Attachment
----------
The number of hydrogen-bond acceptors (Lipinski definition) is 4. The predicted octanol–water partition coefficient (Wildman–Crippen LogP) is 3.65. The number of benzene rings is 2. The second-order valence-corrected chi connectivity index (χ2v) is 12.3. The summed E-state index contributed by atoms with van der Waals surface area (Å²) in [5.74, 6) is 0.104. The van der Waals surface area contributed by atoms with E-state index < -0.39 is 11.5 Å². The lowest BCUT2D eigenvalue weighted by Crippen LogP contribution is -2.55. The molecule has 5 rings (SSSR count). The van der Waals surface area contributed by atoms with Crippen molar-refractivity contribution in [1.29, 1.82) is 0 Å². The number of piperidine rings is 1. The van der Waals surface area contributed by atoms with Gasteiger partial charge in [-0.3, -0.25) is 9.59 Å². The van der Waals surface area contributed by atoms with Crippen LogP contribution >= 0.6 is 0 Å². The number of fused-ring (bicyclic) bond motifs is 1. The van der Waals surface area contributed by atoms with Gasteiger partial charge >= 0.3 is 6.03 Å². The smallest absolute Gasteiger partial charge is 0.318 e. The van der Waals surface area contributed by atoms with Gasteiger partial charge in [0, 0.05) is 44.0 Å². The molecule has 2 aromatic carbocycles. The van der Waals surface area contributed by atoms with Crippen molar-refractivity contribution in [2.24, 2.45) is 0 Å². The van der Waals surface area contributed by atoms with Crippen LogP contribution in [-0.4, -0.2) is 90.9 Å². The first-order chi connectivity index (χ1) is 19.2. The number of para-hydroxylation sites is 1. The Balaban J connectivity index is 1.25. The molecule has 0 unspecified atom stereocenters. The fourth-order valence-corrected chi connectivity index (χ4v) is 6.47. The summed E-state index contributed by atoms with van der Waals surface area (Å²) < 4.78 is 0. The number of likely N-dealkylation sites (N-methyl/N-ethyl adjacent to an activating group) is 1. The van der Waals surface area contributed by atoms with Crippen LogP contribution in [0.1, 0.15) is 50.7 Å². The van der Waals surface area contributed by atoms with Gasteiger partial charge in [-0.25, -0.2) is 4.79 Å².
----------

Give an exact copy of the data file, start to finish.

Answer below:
The number of hydrogen-bond acceptors (Lipinski definition) is 4. The predicted octanol–water partition coefficient (Wildman–Crippen LogP) is 3.65. The number of benzene rings is 2. The second-order valence-corrected chi connectivity index (χ2v) is 12.3. The summed E-state index contributed by atoms with van der Waals surface area (Å²) in [5.74, 6) is 0.104. The van der Waals surface area contributed by atoms with E-state index < -0.39 is 11.5 Å². The lowest BCUT2D eigenvalue weighted by Crippen LogP contribution is -2.55. The molecule has 5 rings (SSSR count). The van der Waals surface area contributed by atoms with Crippen molar-refractivity contribution in [1.29, 1.82) is 0 Å². The number of piperidine rings is 1. The van der Waals surface area contributed by atoms with Gasteiger partial charge in [-0.3, -0.25) is 9.59 Å². The van der Waals surface area contributed by atoms with Crippen LogP contribution >= 0.6 is 0 Å². The number of fused-ring (bicyclic) bond motifs is 1. The van der Waals surface area contributed by atoms with Gasteiger partial charge >= 0.3 is 6.03 Å². The smallest absolute Gasteiger partial charge is 0.318 e. The van der Waals surface area contributed by atoms with Gasteiger partial charge in [0, 0.05) is 44.0 Å². The molecule has 2 aromatic carbocycles. The van der Waals surface area contributed by atoms with Crippen molar-refractivity contribution in [2.24, 2.45) is 0 Å². The van der Waals surface area contributed by atoms with Crippen LogP contribution in [-0.4, -0.2) is 90.9 Å². The first-order chi connectivity index (χ1) is 19.2. The number of para-hydroxylation sites is 1. The Balaban J connectivity index is 1.25. The molecule has 0 unspecified atom stereocenters. The fourth-order valence-corrected chi connectivity index (χ4v) is 6.47. The summed E-state index contributed by atoms with van der Waals surface area (Å²) < 4.78 is 0. The number of likely N-dealkylation sites (N-methyl/N-ethyl adjacent to an activating group) is 1. The van der Waals surface area contributed by atoms with Crippen LogP contribution in [0.1, 0.15) is 50.7 Å². The van der Waals surface area contributed by atoms with Gasteiger partial charge in [-0.25, -0.2) is 4.79 Å².